Behold, the Crab Master!
Broome, Western Australia
The Crab Master
From outside, The Beer & Satay Hut looked like any other pub in Broome; a timber construction leading through to a courtyard bar in the back. We wandered in, immediately realising that things were a little different.
“The rules are simple,” shouted the Crab Master, a middle-aged man wearing a giant crab hat, “first crab to the edge of the ring wins.” The crowd cheered its approval. “But remember,” he cautioned, “no pointing at the crabs!”
This was our introduction to the weird world of Australian crab racing. The rules were simple; raffle tickets were sold before each race. The Crab Master then picked eight tickets out of a hat, inviting each winner to select a crab from a bucket. All the crabs were then placed in the centre circle and the race started. If your crab crossed the finish line first, you won the prize money.
People had come from every echelon of Broome society to enjoy the races. Backpackers rubbed shoulders with locals, whilst affluent tourists sat at tables sipping cocktails. Mixing amongst them were women in yellow t-shirts, laughing as they sold raffle tickets. “My lucky number,” said one with a wink, handing me ticket ’69’. “Bit of a mouthful though,” she chuckled, disappearing into the crowd.
The constant chatter and blaring jukebox merged to create a unique noise, a concoction of conversation and ‘Khe Sahn’. The only thing that interrupted was the Crab Master’s trumpet call, signalling the start of each draw. A cheer went up as each ticket was announced; accompanying the winner as they staggered forward to chose a crab. Then, on the fourth draw, it happened. “Sixty-Nine!” shouted the Crab Master.
There were five crabs left in the bucket, all sitting in the bottom looking nervous. To a crab-racing novice like myself they all looked the same; a shell with legs. Choosing the fastest through sight alone was impossible, so I let luck decide, grabbing blindly for the first one that came to hand. “Number five,” shouted the Crab Master, writing my name next to the name of my crab, ‘Nettles’.
The rules of crab racing
With the crabs ready on the track, the race the Crab Master recapped the rules. “Remember,” he shouted, “no pointing at the crabs.” Apparently this, and any other sudden movement, would upset them. We could make as much noise as we liked, but anyone pointing would be shot – literally! Enforcing the rules were two burly minders, both armed with Uzi’s. During the race they scanned the crowd for offenders, dishing out justice with a rapid burst of gunfire. Luckily, the guns were only loaded with water.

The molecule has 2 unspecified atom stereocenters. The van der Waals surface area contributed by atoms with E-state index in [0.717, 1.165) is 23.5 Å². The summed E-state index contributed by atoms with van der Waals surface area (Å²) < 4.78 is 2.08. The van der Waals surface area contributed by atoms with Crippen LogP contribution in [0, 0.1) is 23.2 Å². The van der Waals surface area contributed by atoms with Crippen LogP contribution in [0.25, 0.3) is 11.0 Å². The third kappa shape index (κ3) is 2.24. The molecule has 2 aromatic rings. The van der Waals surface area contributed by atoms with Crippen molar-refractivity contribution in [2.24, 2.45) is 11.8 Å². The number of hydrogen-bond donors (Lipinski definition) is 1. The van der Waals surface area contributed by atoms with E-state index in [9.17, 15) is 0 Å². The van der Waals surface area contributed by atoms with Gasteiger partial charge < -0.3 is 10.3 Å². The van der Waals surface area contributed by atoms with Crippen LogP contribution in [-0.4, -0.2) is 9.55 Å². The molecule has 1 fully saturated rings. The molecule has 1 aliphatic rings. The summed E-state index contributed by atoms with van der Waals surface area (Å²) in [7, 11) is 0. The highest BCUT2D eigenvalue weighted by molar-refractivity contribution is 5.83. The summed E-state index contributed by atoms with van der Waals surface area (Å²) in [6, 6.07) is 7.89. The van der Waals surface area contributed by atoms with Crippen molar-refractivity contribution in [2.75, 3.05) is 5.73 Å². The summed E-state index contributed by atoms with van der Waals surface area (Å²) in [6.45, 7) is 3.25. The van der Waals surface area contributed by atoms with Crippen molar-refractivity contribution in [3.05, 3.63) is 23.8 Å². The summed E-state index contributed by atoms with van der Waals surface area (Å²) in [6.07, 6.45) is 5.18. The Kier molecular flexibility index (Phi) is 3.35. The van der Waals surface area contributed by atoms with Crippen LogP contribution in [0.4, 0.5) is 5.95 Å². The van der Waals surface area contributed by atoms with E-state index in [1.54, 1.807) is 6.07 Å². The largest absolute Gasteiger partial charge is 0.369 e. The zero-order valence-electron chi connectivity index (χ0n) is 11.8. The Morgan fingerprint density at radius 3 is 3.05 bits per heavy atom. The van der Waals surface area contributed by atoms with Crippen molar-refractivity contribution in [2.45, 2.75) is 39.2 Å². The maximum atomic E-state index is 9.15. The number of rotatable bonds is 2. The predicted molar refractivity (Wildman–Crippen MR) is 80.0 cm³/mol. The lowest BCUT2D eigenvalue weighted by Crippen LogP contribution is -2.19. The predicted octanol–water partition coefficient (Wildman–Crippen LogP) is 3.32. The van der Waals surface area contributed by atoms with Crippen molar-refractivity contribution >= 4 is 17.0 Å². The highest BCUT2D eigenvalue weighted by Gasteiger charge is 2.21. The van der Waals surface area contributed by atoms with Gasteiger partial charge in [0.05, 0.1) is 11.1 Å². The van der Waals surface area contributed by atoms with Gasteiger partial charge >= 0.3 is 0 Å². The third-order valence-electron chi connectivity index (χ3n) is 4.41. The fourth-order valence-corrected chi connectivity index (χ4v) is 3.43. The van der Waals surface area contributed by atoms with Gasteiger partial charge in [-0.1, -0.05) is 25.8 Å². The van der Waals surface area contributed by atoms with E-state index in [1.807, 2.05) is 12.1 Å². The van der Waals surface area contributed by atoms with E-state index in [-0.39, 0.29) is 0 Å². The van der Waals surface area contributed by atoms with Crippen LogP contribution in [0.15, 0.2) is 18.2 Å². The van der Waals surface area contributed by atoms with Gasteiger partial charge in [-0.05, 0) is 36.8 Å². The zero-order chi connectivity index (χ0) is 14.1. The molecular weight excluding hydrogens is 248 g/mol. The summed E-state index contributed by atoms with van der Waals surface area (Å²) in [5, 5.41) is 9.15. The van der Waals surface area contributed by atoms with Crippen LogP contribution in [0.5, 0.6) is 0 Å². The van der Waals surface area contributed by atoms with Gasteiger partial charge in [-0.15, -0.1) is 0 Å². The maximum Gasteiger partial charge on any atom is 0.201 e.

“They’re under starter’s orders,” announced the Crab Master.
The crabs reacted to this in different ways. Some hid in their shells, whilst others tried to climb the barricade. Nettles sat completely still looking confused, and who could blame him? To a crab, this whole scenario must have appeared like a wild, drug-fuelled hallucination. Huge creatures surrounded him on all sides. One was even wearing a giant crab on his head!
Whilst the other crabs shot across the circular board, Nettles didn’t move. We screamed encouragement, but he just sat there, his legs tapping the ground nervously.
“Taking an early lead is number 2, closely followed by number 4…” commentated the Crab Master, “but it looks like number 5 is a non-starter.”
We’d almost given up hope when Nettles suddenly came to life, his instincts of self-preservation kicking in to fuel a survival reflex shared by creatures around the world – he ran!
“Catching up fast is number 5!” screamed the Crab Master, as Nettles scampered forward like a crustacean possessed. Whilst other crabs zig-zagged across the table, Nettles was on a direct path to the finishing line – he was flying! His nearest rival led by a couple of lengths, but Nettles was catching fast. We cheered as the line approached. “It’s gonna be close,” yelled the Crab Master.
Then, it happened.
Crab racing stable
A child in the front row raised a scrawny arm and did the unthinkable – he pointed at Nettles. Two bursts of water smacked the kid in the face, but it was too late. Nettles had stopped. All we could do was watch in silence as the other crab crossed the line, leaving a catatonic Nettles in his wake. It was all over.
As the winner collected his winnings we retreated to the bar to drown our disappointment. Although we’d lost, we took heart knowing that later that night the Crab Master would wander down to Roebuck Bay and return Nettles to the sea, leaving him to wander the ocean floor with a number on his back and a strange story to tell his mates.
We raised our glasses and drank a toast, “to Nettles, the fastest crab in WA.”